Whatever the collective feeling of that group was, as they crested the hill, Jesus in his Divinity knew exactly what must be done and so he instructs two of the disciples to enter the village and secure for him a donkey and her colt. In Luke’s gospel (ch. 19) the villages of Bethany and Bethpage are seemingly conflated together in his account. In either case, here in Matthew, we have Bethpage mentioned and know it is likely situated near Bethany –perhaps is even part and parcel with it – and is on the east side of the slope of the Mount of Olives on one’s way to Jerusalem and so here it is that the disciples likely got the donkey and her colt. What has always struck me though, is how potentially awkward this encounter could have been!
Just imagine – two strangers walking into town, undoubtedly nervous, undoubtedly looking all around and over their shoulders – and thereby looking even more suspicious – coming up to a donkey and her colt which would’ve clearly belonged to someone else and untying them in order to be taken away. You can imagine if in that moment of untying, the shocked and angry hand of the owner clamped down on the wrists of the disciples, only for them to assure the angry owner that they aren’t common thieves but rather, “The Lord needs them.” You can imagine the possible doubt these two disciples had, the grumbling and muttering perhaps even between them, as they tried to concoct in their minds another excuse they might use if they were to be caught, besides something so hilariously simple and hard to believe as, “The Lord needs them.” And yet, this is the power of our God. This is the faith the disciples had slowly learned to have in their Lord, after seeing miracle upon miracle. This is not a story that teaches us we can go into our local department stores, take a bunch of items without paying, only to reply miraculously to the clerk, “The Lord needs them!” Rather, it demonstrates once again the authority of the Lord Jesus, he is God over all of creation, and his word carries power. Just like he could calm the raging sea with a word, so here, his word can accomplish what it sets out to do, what it has assured his disciples it will do.
And so, as the disciples went back to the rest of the group still waiting for them outside the village, they brought the newly found donkey and colt with them and began to see that before their very eyes prophecy was being fulfilled. How humbling, amazing, do you think it was for the two disciples who had gone into the village and returned, to now realize that they were part of how God in his eternal wisdom decided the ancient words of Zechariah would be fulfilled? Think in your own life today – how humbling and amazing is it to know that God still uses us, lowly and small as we may be, to accomplish his eternal purposes? How humbling and amazing is it to think that plans he laid before the foundation of the world come to pass through us human vessels? He uses us as his ambassadors and messengers to share his gospel and lead others to salvation. Surely, treasure is found in jars of clay (2 Cor. 4:7). Amazing!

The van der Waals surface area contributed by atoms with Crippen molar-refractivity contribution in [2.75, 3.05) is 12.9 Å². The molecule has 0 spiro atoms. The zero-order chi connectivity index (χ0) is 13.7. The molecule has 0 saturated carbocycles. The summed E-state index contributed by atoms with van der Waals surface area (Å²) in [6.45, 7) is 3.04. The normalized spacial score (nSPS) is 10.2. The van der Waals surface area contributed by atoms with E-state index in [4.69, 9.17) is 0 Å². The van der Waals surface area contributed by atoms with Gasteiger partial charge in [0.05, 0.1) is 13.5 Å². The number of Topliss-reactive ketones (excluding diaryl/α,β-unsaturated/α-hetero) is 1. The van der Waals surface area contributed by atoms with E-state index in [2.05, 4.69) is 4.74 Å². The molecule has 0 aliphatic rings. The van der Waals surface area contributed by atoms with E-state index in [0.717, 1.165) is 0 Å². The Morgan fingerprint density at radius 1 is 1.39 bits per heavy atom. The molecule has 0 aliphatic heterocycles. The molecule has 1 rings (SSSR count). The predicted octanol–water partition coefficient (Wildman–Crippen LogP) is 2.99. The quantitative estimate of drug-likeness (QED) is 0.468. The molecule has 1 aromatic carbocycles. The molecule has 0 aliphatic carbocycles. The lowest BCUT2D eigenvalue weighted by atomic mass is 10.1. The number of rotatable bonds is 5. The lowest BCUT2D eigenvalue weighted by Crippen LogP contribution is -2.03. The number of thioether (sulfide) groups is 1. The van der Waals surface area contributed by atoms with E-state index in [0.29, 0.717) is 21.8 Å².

And yet, in typical fashion, as Jesus fulfills prophecy, the Messianic texts and images he most closely associates with are the lesser-known ones, the ones that speak more to the servant nature of the Anointed One, the less glamorous ones, if you will. Just as he preferred the “Son of Man” title often in his ministry, so here he closely identified with and employed the humble image in Zechariah of the king who would ride into Zion, not on a war horse or with a battalion, but on a lowly donkey. When Moses approached the Promised Land in Numbers 13 and sent the two spies (Joshua and Caleb) to scout it out, we know that they too, like the disciples here, had a measure of anticipation and wonder, and yet that was ultimately to be a mission of conquest. The mission of Jesus Christ – the Greater Moses and Greater Joshua – after sending his two disciples to fetch the donkey, would be a mission of compassion, salvation, and “conquest” of another kind – that of triumph over sin, death, darkness, the devil and the “spiritual forces of evil in the heavenly places” (Eph. 5:12).
So it is, that as Jesus and his merry band of men (disciples) rides into town, again, like in the Western classics of American film, they are initially received with gladness and rejoicing. This is no tumble-weed scene whereby the citizens of the town are holed up on their porches, where the saloon doors blow open and shut in the breeze, and whereby resident cowboys with boots propped up on barrels look skeptically under the brims of their hats pulled low while the town is eerily quiet. The scene here in verses 8-11 that day as Jesus approaches Jerusalem, and then as he enters the official city limits, is one of loud, exuberant jubilee. The disciples, the steadily increasing crowd, the curious, and those who simply get swept up into a party whenever and wherever it can be found are throwing their cloaks on the ground – a practice common when recognizing a king (think “rolling out the red carpet” in today’s language). Further, they begin grabbing palm branches wherever they can be found and waving them crazily (think of the yellow sea of “terrible towels” waved at Pittsburgh Steelers games) – a practice that had precedent in Jewish military victories of the inter-testamental times, and again was something the crowds would do to recognize a conquering hero who has returned, or one who was on the precipice of a great victory. All of this chaos and commotion and excitement was accompanied by the rhythmic choruses (now think of rowdy, European soccer match chants) of “Hosanna!” – a Greek rendering of Hebrew and Aramaic words that mean, “save us!” or “deliver us!” Again, all indications that the crowd of that day was charged with hope and expectancy that this Jesus – with his mixed reviews, some thinking he was legitimate and others not – would actually pull it together and bring the rescue they all craved.